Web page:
In a region widely criticized for its human rights record, a handful of activists in Kyrgyzstan are attempting to enact significant reforms in how the state defends transgender individuals from harassment. Seizing on what they say is a liberal intermission in Kyrgyzstan’s transition from autocracy to parliamentary democracy – before elections this fall – they are fighting for the right to change the gender markers in their government-issued documents.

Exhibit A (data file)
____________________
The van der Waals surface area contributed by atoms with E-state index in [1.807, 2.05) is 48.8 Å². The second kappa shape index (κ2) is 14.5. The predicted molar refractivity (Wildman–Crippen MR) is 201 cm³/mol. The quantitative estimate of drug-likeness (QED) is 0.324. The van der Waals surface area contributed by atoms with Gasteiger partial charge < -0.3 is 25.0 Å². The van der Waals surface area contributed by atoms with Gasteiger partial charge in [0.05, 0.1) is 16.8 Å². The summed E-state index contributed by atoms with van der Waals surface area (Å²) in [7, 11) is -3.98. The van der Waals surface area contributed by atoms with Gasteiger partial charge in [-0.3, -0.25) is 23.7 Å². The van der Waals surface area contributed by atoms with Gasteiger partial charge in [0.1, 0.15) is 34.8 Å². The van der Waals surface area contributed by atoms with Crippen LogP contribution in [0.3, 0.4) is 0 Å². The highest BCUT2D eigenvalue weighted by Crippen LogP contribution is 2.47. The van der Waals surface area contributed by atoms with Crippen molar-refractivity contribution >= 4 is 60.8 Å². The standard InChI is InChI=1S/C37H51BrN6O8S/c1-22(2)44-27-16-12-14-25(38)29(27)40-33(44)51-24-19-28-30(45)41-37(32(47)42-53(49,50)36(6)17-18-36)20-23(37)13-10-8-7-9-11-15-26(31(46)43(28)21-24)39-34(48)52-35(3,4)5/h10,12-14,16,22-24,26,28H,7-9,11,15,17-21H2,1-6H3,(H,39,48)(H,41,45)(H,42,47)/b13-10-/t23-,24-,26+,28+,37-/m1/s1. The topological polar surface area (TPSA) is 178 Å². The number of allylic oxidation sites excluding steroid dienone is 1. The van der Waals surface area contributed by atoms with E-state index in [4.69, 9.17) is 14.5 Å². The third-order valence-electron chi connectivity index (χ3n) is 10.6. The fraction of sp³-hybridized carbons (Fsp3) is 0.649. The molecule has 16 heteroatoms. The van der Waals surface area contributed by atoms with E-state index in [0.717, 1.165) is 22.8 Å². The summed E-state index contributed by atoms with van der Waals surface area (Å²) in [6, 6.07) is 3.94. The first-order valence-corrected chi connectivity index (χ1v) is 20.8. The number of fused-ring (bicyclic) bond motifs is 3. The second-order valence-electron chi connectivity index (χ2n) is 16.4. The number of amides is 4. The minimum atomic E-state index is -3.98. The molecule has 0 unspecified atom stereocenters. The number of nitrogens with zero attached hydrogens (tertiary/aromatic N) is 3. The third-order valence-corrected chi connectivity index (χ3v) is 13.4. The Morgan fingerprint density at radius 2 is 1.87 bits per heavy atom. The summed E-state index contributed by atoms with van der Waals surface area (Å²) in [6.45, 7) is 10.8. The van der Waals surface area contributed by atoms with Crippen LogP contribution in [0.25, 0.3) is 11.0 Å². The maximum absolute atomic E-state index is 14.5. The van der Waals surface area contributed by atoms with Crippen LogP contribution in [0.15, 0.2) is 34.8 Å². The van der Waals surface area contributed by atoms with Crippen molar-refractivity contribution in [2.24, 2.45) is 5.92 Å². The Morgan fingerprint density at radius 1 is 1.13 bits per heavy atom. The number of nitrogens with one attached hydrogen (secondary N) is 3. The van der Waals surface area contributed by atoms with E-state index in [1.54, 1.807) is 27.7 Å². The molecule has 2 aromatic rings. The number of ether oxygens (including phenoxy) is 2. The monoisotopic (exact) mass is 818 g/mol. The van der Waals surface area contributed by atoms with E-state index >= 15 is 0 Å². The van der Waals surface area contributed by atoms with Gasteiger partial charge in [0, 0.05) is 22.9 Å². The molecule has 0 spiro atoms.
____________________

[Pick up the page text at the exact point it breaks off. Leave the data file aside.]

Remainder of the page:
“Transgender individuals in Kyrgyzstan often struggle to find employment; many are unable to open bank accounts or sign legal documents because their appearances don’t match the gender in their passports,” says Dahn Pak, a transgender man.
Experts on LGBT (Lesbian, Gay, Bisexual and Transgender) issues say a clear procedural framework to change a person’s gender on paper would be the first step in ending the discrimination.
A Ministry of Health working group composed of legal and medical experts along with LGBT activists has discussed the changes since 2007.
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Dalton Bennett is a freelance journalist based in Bishkek.